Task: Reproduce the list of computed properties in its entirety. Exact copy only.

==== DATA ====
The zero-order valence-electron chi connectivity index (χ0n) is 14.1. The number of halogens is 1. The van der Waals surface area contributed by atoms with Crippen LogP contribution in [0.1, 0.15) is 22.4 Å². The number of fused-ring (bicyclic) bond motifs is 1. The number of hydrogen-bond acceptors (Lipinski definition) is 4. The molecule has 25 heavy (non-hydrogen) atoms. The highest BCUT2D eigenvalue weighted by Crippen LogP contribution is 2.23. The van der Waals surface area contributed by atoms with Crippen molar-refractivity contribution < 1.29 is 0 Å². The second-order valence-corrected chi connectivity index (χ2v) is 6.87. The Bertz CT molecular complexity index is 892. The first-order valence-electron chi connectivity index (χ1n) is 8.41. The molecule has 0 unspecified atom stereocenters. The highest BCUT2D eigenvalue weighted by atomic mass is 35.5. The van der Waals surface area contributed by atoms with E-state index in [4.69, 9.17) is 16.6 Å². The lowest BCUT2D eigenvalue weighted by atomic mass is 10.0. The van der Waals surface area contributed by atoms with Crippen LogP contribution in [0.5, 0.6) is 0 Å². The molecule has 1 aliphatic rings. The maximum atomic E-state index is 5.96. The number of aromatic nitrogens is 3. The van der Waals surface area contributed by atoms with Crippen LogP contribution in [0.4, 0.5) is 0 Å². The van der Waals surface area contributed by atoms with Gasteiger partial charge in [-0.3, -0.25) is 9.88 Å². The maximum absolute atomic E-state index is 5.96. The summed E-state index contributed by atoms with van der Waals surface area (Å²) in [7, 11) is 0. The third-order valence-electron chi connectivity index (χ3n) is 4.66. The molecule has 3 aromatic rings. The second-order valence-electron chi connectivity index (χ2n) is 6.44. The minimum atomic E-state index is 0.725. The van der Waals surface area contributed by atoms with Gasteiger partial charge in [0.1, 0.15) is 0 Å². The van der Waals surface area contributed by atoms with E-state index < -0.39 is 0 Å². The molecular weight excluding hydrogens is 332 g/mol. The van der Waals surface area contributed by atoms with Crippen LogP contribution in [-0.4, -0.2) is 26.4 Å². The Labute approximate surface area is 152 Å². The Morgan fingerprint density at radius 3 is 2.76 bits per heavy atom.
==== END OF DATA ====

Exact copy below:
The zero-order valence-electron chi connectivity index (χ0n) is 14.1. The number of halogens is 1. The van der Waals surface area contributed by atoms with Crippen LogP contribution in [0.1, 0.15) is 22.4 Å². The number of fused-ring (bicyclic) bond motifs is 1. The number of hydrogen-bond acceptors (Lipinski definition) is 4. The molecule has 25 heavy (non-hydrogen) atoms. The highest BCUT2D eigenvalue weighted by Crippen LogP contribution is 2.23. The van der Waals surface area contributed by atoms with Crippen molar-refractivity contribution < 1.29 is 0 Å². The second-order valence-corrected chi connectivity index (χ2v) is 6.87. The Bertz CT molecular complexity index is 892. The first-order valence-electron chi connectivity index (χ1n) is 8.41. The molecule has 0 unspecified atom stereocenters. The highest BCUT2D eigenvalue weighted by atomic mass is 35.5. The van der Waals surface area contributed by atoms with E-state index in [4.69, 9.17) is 16.6 Å². The lowest BCUT2D eigenvalue weighted by atomic mass is 10.0. The van der Waals surface area contributed by atoms with Crippen LogP contribution in [0.5, 0.6) is 0 Å². The molecule has 1 aliphatic rings. The maximum atomic E-state index is 5.96. The number of aromatic nitrogens is 3. The van der Waals surface area contributed by atoms with Crippen LogP contribution in [0.4, 0.5) is 0 Å². The van der Waals surface area contributed by atoms with Gasteiger partial charge in [-0.3, -0.25) is 9.88 Å². The maximum absolute atomic E-state index is 5.96. The summed E-state index contributed by atoms with van der Waals surface area (Å²) in [7, 11) is 0. The third-order valence-electron chi connectivity index (χ3n) is 4.66. The molecule has 3 aromatic rings. The second-order valence-electron chi connectivity index (χ2n) is 6.44. The minimum atomic E-state index is 0.725. The van der Waals surface area contributed by atoms with Gasteiger partial charge in [0.1, 0.15) is 0 Å². The van der Waals surface area contributed by atoms with E-state index < -0.39 is 0 Å². The molecular weight excluding hydrogens is 332 g/mol. The van der Waals surface area contributed by atoms with Crippen LogP contribution in [-0.4, -0.2) is 26.4 Å². The Labute approximate surface area is 152 Å². The Morgan fingerprint density at radius 3 is 2.76 bits per heavy atom.